Notes on "Virtual Memory, Processes, and sharing in MULTICS"

Multics is designed to serve many users operating the system from remote terminals. To effectively serve its users, Multics had 3 main goals:

  1. Provide a large machine-independent virtual memory to simplify information transfer and make programs independent of the types of storage devices available.
  2. Programming generality such as calling other procedures by symbolic name without knowledge of storage devices available.
  3. Allow sharing procedures and data among authorized users.

Segmented Virtual Memory

Every process has its own virtual memory consisting of 2^14 segments each containing up to 2^18 36-bit words. A segment is a resizable array and requires certain access privileges to access. Segments are treated as data (can read and write) or procedures (writing not allowed). Procedure segments that are nonself-modifying are considered pure procedures.

Segments replace files; the directory structure associates at least one symbolic name with each segment. Symbolic names are invariant over all processes.

Virtual memory in a Multics process.


A generalized address consisting of segment number and word number is used to identify words in the address space.

The generalized address.

A two-step hardware table look-up procedure is used to access memory. First, the use the segment number to index into the descriptor segment (known via the descriptor base register) to find the location of the desired segment. Then, the word number is used to index into the desired segment to access data.

In C,

void* desired_segment_address = descriptor_segment[segment_number];
void* data_address = desired_segment_address + word_number;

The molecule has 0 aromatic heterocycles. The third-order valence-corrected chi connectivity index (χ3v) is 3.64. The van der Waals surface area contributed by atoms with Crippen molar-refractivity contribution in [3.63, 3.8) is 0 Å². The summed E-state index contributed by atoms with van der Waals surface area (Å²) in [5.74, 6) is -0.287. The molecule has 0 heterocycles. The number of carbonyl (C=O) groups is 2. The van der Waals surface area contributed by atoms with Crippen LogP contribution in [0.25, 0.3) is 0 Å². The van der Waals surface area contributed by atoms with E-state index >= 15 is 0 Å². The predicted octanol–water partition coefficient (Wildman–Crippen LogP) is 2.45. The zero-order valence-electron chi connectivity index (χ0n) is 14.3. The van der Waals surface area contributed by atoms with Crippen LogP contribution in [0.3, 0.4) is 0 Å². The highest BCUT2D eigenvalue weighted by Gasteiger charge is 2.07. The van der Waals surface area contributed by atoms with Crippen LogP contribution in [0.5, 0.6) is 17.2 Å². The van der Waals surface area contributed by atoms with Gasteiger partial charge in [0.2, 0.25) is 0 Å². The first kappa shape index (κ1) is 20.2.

Addressing by generalized address.

Multics supports paging for segments by providing the illusion of contiguous memory even if a segment consists of noncontiguous blocks of memory. Paging is desirable for large segments and is implemented via page tables stored in RAM.

Intersegment Linking and Addressing

Users may want to share access to procedure and data information which require intersegment addressing. Proper intersegment addressing has the following properties:

  1. Procedure segments must be pure.
  2. A process must be able to call a routine simply by invoking its symbolic name. As a consequence, invoked subroutines must be able to provide space for its data, reference any needed data object, and call on further routines that may be unknown to the caller.
  3. Segments of procedure must be invariant to the recompilation of other segments. This means that identifiers for addresses inside segments that change on recompilation must not appear in the content of any other segment.

Due to (1), Multics provides a mechanism for making a segment known to a process (i.e. assigning a segment number upon the first use of a segment’s symbolic name). This requires linking as the the system cannot safely assign a unique segment number to shared segments, and looking up a segment by symbolic name is expensive. Thus, each procedure has an associated linkage section. Upon the first lookup of a symbolic name, the application traps and the system finds and sets the link data to the symbolic name’s generalized address.


Structure of a Program

For generalized addressing and linking, several registers are included in each processor:

  1. Descriptor base register: points to a process’s descriptor segment’s address.
  2. Procedure base register: contains the segment number of the procedure being executed.
  3. Argument pointer: points to a procedure’s arguments.
  4. Base pointer: points to the parent procedure’s stack.
  5. Linkage pointer: points to a process’s linkage segment.
  6. Stack pointer: points to a process’s stack segment.

Calling and returning from procedures follows a fairly standard calling convention.


Introduces segmented virtual memory, and explains a scheme to allow sharing data and procedures. Eliminates the need for a file system, allowing a uniform, simple way to access memory. Reliance on resizable segments as opposed to pages may allow for more efficient memory utilization. While segmentation and paging are complimentary in Multics, ultimately modern systems use paged virtual memory. This is likely due to performance overhead of paging and hardware support for virtual memory.